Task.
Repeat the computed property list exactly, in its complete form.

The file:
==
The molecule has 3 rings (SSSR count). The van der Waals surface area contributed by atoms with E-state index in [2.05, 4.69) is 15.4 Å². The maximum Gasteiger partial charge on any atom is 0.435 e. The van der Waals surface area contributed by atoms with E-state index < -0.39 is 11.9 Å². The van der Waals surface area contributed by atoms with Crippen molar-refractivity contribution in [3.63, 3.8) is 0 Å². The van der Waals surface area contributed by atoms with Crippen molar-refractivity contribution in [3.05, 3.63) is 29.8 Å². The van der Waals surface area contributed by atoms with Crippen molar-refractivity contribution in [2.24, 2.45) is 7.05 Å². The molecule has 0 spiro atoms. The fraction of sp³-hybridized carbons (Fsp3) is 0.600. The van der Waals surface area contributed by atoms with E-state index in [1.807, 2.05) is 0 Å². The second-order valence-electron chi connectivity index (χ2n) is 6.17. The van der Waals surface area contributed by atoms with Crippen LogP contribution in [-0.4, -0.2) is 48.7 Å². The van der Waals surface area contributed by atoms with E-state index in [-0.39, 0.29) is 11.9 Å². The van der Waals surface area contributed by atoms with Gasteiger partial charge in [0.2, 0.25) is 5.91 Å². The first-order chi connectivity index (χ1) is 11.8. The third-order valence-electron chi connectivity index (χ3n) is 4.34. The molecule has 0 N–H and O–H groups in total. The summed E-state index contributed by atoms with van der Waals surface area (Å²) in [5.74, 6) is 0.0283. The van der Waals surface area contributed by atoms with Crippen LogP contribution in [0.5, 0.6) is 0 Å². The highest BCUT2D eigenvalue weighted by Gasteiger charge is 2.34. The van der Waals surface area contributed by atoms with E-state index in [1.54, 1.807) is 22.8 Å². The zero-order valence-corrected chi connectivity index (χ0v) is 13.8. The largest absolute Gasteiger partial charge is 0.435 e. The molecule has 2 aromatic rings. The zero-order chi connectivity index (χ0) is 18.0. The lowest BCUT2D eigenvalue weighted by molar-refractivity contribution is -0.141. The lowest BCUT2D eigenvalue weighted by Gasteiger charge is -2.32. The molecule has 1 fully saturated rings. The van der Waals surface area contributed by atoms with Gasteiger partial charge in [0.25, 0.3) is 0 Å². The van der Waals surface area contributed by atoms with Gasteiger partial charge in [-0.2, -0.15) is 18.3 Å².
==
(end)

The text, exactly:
The molecule has 3 rings (SSSR count). The van der Waals surface area contributed by atoms with E-state index in [2.05, 4.69) is 15.4 Å². The maximum Gasteiger partial charge on any atom is 0.435 e. The van der Waals surface area contributed by atoms with E-state index < -0.39 is 11.9 Å². The van der Waals surface area contributed by atoms with Crippen molar-refractivity contribution in [3.63, 3.8) is 0 Å². The van der Waals surface area contributed by atoms with Crippen molar-refractivity contribution in [3.05, 3.63) is 29.8 Å². The van der Waals surface area contributed by atoms with Crippen molar-refractivity contribution in [2.24, 2.45) is 7.05 Å². The molecule has 0 spiro atoms. The fraction of sp³-hybridized carbons (Fsp3) is 0.600. The van der Waals surface area contributed by atoms with E-state index in [1.807, 2.05) is 0 Å². The second-order valence-electron chi connectivity index (χ2n) is 6.17. The van der Waals surface area contributed by atoms with Crippen LogP contribution in [-0.4, -0.2) is 48.7 Å². The van der Waals surface area contributed by atoms with E-state index in [-0.39, 0.29) is 11.9 Å². The van der Waals surface area contributed by atoms with Gasteiger partial charge in [0.2, 0.25) is 5.91 Å². The first-order chi connectivity index (χ1) is 11.8. The third-order valence-electron chi connectivity index (χ3n) is 4.34. The molecule has 0 N–H and O–H groups in total. The summed E-state index contributed by atoms with van der Waals surface area (Å²) in [5.74, 6) is 0.0283. The van der Waals surface area contributed by atoms with Crippen LogP contribution in [0.5, 0.6) is 0 Å². The highest BCUT2D eigenvalue weighted by Gasteiger charge is 2.34. The van der Waals surface area contributed by atoms with E-state index in [1.54, 1.807) is 22.8 Å². The zero-order valence-corrected chi connectivity index (χ0v) is 13.8. The largest absolute Gasteiger partial charge is 0.435 e. The molecule has 2 aromatic rings. The zero-order chi connectivity index (χ0) is 18.0. The lowest BCUT2D eigenvalue weighted by molar-refractivity contribution is -0.141. The lowest BCUT2D eigenvalue weighted by Gasteiger charge is -2.32. The molecule has 1 fully saturated rings. The van der Waals surface area contributed by atoms with Gasteiger partial charge in [0.25, 0.3) is 0 Å². The van der Waals surface area contributed by atoms with Gasteiger partial charge in [-0.2, -0.15) is 18.3 Å².